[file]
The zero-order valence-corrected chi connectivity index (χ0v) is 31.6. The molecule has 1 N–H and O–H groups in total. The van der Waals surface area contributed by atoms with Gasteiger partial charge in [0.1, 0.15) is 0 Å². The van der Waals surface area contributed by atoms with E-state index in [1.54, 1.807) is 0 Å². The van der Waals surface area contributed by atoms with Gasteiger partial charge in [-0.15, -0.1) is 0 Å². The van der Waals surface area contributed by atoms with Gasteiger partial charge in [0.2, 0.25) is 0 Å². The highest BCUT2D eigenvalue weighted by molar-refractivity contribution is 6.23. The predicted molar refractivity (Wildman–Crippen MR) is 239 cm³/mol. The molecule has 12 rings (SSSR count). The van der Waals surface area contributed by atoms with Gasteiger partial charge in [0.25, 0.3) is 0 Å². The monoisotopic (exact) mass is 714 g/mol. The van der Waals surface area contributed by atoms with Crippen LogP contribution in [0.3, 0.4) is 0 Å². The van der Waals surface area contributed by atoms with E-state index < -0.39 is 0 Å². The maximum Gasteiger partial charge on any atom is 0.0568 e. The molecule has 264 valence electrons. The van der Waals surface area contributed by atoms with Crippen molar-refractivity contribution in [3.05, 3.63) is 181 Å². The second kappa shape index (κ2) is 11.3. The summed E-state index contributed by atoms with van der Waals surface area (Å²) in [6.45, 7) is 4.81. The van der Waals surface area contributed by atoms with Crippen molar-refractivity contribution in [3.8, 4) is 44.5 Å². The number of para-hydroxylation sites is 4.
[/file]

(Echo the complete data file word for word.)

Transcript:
The zero-order valence-corrected chi connectivity index (χ0v) is 31.6. The molecule has 1 N–H and O–H groups in total. The van der Waals surface area contributed by atoms with Gasteiger partial charge in [0.1, 0.15) is 0 Å². The van der Waals surface area contributed by atoms with E-state index in [1.54, 1.807) is 0 Å². The van der Waals surface area contributed by atoms with Gasteiger partial charge in [-0.15, -0.1) is 0 Å². The van der Waals surface area contributed by atoms with Gasteiger partial charge in [0.2, 0.25) is 0 Å². The highest BCUT2D eigenvalue weighted by molar-refractivity contribution is 6.23. The predicted molar refractivity (Wildman–Crippen MR) is 239 cm³/mol. The molecule has 12 rings (SSSR count). The van der Waals surface area contributed by atoms with Gasteiger partial charge in [0.25, 0.3) is 0 Å². The monoisotopic (exact) mass is 714 g/mol. The van der Waals surface area contributed by atoms with Crippen LogP contribution in [0.3, 0.4) is 0 Å². The van der Waals surface area contributed by atoms with E-state index < -0.39 is 0 Å². The maximum Gasteiger partial charge on any atom is 0.0568 e. The molecule has 264 valence electrons. The van der Waals surface area contributed by atoms with Crippen molar-refractivity contribution in [3.05, 3.63) is 181 Å². The second kappa shape index (κ2) is 11.3. The summed E-state index contributed by atoms with van der Waals surface area (Å²) in [6.45, 7) is 4.81. The van der Waals surface area contributed by atoms with Crippen molar-refractivity contribution in [3.8, 4) is 44.5 Å². The number of para-hydroxylation sites is 4.